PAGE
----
A century ago, Europe, the Middle East and Africa were engaged in the first truly global conflict.  In 1918, the final year of World War I, the most severe flu pandemic in recorded history broke out.  It infected one-third of the world’s population and claimed at least 50 million lives—more people in 15 months than AIDS has killed in 40 years and more than the bubonic plague killed in a century. What have we learned that might help today’s leaders prepare citizens for the 2019 coronavirus disease (COVID-19)—a new strain of influenza that has rapidly spread to every continent except Antarctica?

by Cathy Salter

Lesson One:  Learn from history.  After three years of brutal warfare, British, French and German troops were mired in mud in a deadly stalemate along the Western Front. On August 6, 1917, the United States declared war on Germany.  As American troops joined Allied forces in France, fresh recruits reported for training at U.S. military posts and camps around the country.

In March 1918, the first case of influenza was reported at Camp Funston in Ft. Riley, KS.  Unlike the seasonal flu, the 1918 strain was fatal for many otherwise healthy adults aged 15-34.  For infected soldiers living in close quarters at military training posts; for recruits transported across the Atlantic on crowded troop transports; and for soldiers weakened by fighting in the trenches, the flu epidemic was catastrophic.  Tragically, President Woodrow Wilson and countries involved in the war censored press coverage of the epidemic in order to curb fear and panic.   Reportage about the flu came instead from Spain, a neutral country during the conflict.  Thus, the disease was referred to as ‘Spanish influenza’.

On September 5, the Massachusetts Department of Health alerted newspapers that “an epidemic is underway,” and that “unless precautions are taken, the disease in all probability will spread to the civilian population.”  Soon, Congress approved a $1 million fund to enable the U.S. Public Health Service to recruit physicians and nurses to deal with the epidemic, but by then, medical personnel were in short supply

June 23, 2019 Michael T. Kurtz published an article in LA Progressive entitled “Spanish Flu, Woodrow Wilson, and My Family.” “In Europe,” he said, “the flu was devastating….70,000 American soldiers were sick.  In some units the flu killed 80% of the men.” General Pershing was desperate for reinforcements.  President Wilson—against his chief physician’s advice—sent thousands of troops, some likely infected, on crowded transport ships to the frontlines in France, thus contributing to the spreading of the virus across the world.  

For Kurtz, Wilson’s policy of secrecy about the epidemic is personal. “To soldiers and civilians alike,” he wrote, “what was attacking them was not an ordinary influenza, but they had no answers.”  As a result, his grandmother died.   

The epidemic is part of my family’s history as well.  In September 1918, my grandfather, a major in the U.S. Cavalry, reported to Camp Sherman, Ohio where many troops awaiting deployment to France were already sick or infected. Because of the situation, he was quarantined at a temporary ‘community house’ for families and Army officers run by my grandmother’s uncle. While there, he met my grandmother who’d been sent to stay with her uncle due to a flu scare at her boarding school in Columbus, Ohio, fifty miles away.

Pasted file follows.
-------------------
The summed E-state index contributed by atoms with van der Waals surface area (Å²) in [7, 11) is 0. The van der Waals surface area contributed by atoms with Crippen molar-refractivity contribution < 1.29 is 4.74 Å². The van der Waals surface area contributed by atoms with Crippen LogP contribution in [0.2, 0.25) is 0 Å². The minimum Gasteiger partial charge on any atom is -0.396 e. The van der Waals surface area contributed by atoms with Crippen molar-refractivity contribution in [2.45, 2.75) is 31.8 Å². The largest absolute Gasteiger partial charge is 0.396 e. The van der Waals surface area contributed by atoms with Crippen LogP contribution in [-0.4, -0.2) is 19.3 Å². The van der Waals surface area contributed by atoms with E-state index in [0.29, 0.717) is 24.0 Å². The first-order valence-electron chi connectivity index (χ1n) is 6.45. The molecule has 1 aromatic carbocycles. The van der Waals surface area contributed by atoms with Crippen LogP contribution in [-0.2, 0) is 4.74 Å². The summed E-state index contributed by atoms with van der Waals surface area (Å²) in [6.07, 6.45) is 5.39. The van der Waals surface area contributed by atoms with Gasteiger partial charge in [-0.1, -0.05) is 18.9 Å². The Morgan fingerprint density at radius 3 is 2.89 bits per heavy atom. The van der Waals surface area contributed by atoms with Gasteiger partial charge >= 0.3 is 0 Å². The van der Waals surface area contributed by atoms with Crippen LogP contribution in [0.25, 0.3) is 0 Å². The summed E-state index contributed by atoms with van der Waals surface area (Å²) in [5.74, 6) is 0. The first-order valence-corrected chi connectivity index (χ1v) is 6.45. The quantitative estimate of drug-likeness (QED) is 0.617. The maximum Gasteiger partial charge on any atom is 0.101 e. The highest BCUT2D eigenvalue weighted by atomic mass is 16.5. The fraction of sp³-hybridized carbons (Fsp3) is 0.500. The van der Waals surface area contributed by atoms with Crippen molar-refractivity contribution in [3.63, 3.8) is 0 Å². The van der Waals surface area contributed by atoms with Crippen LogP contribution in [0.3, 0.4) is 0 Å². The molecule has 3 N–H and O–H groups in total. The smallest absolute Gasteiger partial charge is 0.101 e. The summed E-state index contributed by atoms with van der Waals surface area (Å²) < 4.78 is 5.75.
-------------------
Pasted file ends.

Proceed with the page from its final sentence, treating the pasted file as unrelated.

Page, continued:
The 1918-19 global influenza pandemic lasted just 15 months. Fortunately, both of my grandparents survived.  But by November 11, 1918 when the Armistice ending WW I was signed, it had killed more people than the global conflict, among them an estimated 675,000 Americans. 

Lesson Two:  Tell the truth.  According to John M. Barry’s 2017 Smithsonian article, “How the Horrific 1918 Flu Spread Across America,” communities across the country being hit by the pandemic were not told the truth about the influenza threat.  America’s leaders failed to properly educate the public about its real health dangers in order to focus national attention on the war effort. 

Barry’s article concludes with this question: “What is the most important lesson from 1918?”  His answer is: “Tell the truth.” As the world faces the COVID-19 threat today, people must be able to trust their leaders.  “Whatever preparedness plans are put forth to control the pandemic,” he warns “its actual implementation will depend on the character and leadership of the people in charge when a crisis erupts.”

The past has shown that our government must be forthright about the severity of today’s COVID-19 influenza threat.  It’s also imperative that leaders trust science and support efforts to improve pandemic readiness.   They must expand both research on anti-viral drugs and global efforts to find a “universal vaccine” in order to keep ahead of future epidemics.  Working together, leaders can help avoid fear and panic by keeping the public informed.

Influenza is deadly serious.  It’s time we treat it as a national and global priority. 

Cathy Salter is a geographer and columnist who lives with her husband, Kit, in Southern Boone County at a place they call Boomerang Creek.